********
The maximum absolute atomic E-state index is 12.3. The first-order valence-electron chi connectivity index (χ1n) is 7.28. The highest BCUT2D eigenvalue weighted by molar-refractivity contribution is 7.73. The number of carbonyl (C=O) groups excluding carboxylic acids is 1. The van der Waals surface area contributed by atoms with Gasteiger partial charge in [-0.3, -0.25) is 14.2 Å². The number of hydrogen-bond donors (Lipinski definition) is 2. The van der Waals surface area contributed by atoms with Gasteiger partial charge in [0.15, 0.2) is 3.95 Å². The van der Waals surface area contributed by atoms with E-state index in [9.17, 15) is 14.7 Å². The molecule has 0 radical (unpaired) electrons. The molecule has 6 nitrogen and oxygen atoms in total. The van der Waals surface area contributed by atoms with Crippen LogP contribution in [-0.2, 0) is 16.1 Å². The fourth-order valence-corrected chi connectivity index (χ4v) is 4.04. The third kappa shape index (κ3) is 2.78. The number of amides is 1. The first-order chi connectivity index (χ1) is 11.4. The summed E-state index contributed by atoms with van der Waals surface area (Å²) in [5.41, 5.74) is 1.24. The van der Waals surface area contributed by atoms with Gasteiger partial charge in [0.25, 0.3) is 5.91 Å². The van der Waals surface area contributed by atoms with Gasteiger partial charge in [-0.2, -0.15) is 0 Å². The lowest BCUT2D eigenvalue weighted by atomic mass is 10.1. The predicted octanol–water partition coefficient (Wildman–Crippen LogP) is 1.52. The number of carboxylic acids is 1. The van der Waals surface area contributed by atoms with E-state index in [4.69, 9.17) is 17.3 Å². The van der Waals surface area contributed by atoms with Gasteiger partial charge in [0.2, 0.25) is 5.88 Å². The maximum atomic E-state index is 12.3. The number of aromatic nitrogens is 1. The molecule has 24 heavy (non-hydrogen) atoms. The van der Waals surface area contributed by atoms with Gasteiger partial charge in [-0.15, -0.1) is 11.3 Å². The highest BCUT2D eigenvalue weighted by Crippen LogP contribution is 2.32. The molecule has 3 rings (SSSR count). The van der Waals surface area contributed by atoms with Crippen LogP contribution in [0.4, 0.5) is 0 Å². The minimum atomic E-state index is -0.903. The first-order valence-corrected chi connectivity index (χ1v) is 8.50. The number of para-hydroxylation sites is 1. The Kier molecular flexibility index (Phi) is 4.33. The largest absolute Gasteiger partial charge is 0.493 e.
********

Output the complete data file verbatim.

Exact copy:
The maximum absolute atomic E-state index is 12.3. The first-order valence-electron chi connectivity index (χ1n) is 7.28. The highest BCUT2D eigenvalue weighted by molar-refractivity contribution is 7.73. The number of carbonyl (C=O) groups excluding carboxylic acids is 1. The van der Waals surface area contributed by atoms with Gasteiger partial charge in [-0.3, -0.25) is 14.2 Å². The number of hydrogen-bond donors (Lipinski definition) is 2. The van der Waals surface area contributed by atoms with Gasteiger partial charge in [0.15, 0.2) is 3.95 Å². The van der Waals surface area contributed by atoms with E-state index in [9.17, 15) is 14.7 Å². The molecule has 0 radical (unpaired) electrons. The molecule has 6 nitrogen and oxygen atoms in total. The van der Waals surface area contributed by atoms with Crippen LogP contribution in [-0.2, 0) is 16.1 Å². The fourth-order valence-corrected chi connectivity index (χ4v) is 4.04. The third kappa shape index (κ3) is 2.78. The number of amides is 1. The first-order chi connectivity index (χ1) is 11.4. The summed E-state index contributed by atoms with van der Waals surface area (Å²) in [5.41, 5.74) is 1.24. The van der Waals surface area contributed by atoms with Gasteiger partial charge in [0.25, 0.3) is 5.91 Å². The van der Waals surface area contributed by atoms with Gasteiger partial charge in [-0.2, -0.15) is 0 Å². The lowest BCUT2D eigenvalue weighted by atomic mass is 10.1. The predicted octanol–water partition coefficient (Wildman–Crippen LogP) is 1.52. The number of carboxylic acids is 1. The van der Waals surface area contributed by atoms with E-state index in [4.69, 9.17) is 17.3 Å². The van der Waals surface area contributed by atoms with Gasteiger partial charge in [0.2, 0.25) is 5.88 Å². The maximum atomic E-state index is 12.3. The number of aromatic nitrogens is 1. The molecule has 24 heavy (non-hydrogen) atoms. The van der Waals surface area contributed by atoms with Gasteiger partial charge in [-0.15, -0.1) is 11.3 Å². The highest BCUT2D eigenvalue weighted by Crippen LogP contribution is 2.32. The molecule has 3 rings (SSSR count). The van der Waals surface area contributed by atoms with Crippen LogP contribution in [0.4, 0.5) is 0 Å². The minimum atomic E-state index is -0.903. The first-order valence-corrected chi connectivity index (χ1v) is 8.50. The number of para-hydroxylation sites is 1. The Kier molecular flexibility index (Phi) is 4.33. The largest absolute Gasteiger partial charge is 0.493 e.